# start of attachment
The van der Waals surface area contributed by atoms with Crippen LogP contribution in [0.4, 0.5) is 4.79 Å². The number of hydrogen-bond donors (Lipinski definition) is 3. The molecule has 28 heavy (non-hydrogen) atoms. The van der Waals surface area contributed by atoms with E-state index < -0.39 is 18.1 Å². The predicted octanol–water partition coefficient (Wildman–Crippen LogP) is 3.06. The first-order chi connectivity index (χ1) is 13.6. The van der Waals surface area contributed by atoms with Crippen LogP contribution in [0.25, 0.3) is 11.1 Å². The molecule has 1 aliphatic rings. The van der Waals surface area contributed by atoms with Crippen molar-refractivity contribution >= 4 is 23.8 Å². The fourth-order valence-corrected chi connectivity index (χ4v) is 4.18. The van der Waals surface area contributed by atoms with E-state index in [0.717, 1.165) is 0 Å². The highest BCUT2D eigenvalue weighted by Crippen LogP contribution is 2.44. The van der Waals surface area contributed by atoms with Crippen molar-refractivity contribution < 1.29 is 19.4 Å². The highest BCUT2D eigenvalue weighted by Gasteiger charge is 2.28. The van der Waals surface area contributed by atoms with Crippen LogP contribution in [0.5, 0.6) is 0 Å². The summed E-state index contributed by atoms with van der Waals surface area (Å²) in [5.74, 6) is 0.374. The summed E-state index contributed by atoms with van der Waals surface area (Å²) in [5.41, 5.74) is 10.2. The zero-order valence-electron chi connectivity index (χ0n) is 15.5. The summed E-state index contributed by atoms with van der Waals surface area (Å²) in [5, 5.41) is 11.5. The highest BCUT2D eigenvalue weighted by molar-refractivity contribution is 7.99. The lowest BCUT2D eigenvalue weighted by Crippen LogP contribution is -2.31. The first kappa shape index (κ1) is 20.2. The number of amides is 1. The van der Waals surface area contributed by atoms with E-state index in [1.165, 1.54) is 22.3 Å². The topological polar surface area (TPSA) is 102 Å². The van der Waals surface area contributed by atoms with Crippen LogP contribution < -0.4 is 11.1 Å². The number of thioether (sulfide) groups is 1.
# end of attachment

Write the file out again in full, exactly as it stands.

The van der Waals surface area contributed by atoms with Crippen LogP contribution in [0.4, 0.5) is 4.79 Å². The number of hydrogen-bond donors (Lipinski definition) is 3. The molecule has 28 heavy (non-hydrogen) atoms. The van der Waals surface area contributed by atoms with E-state index < -0.39 is 18.1 Å². The predicted octanol–water partition coefficient (Wildman–Crippen LogP) is 3.06. The first-order chi connectivity index (χ1) is 13.6. The van der Waals surface area contributed by atoms with Crippen LogP contribution in [0.25, 0.3) is 11.1 Å². The molecule has 1 aliphatic rings. The van der Waals surface area contributed by atoms with Crippen molar-refractivity contribution >= 4 is 23.8 Å². The fourth-order valence-corrected chi connectivity index (χ4v) is 4.18. The van der Waals surface area contributed by atoms with E-state index in [0.717, 1.165) is 0 Å². The highest BCUT2D eigenvalue weighted by Crippen LogP contribution is 2.44. The van der Waals surface area contributed by atoms with Crippen molar-refractivity contribution < 1.29 is 19.4 Å². The highest BCUT2D eigenvalue weighted by Gasteiger charge is 2.28. The van der Waals surface area contributed by atoms with Crippen LogP contribution in [0.5, 0.6) is 0 Å². The summed E-state index contributed by atoms with van der Waals surface area (Å²) in [5.74, 6) is 0.374. The summed E-state index contributed by atoms with van der Waals surface area (Å²) in [5.41, 5.74) is 10.2. The zero-order valence-electron chi connectivity index (χ0n) is 15.5. The summed E-state index contributed by atoms with van der Waals surface area (Å²) in [5, 5.41) is 11.5. The highest BCUT2D eigenvalue weighted by molar-refractivity contribution is 7.99. The lowest BCUT2D eigenvalue weighted by Crippen LogP contribution is -2.31. The first kappa shape index (κ1) is 20.2. The number of amides is 1. The van der Waals surface area contributed by atoms with E-state index in [1.165, 1.54) is 22.3 Å². The topological polar surface area (TPSA) is 102 Å². The van der Waals surface area contributed by atoms with Crippen LogP contribution < -0.4 is 11.1 Å². The number of thioether (sulfide) groups is 1.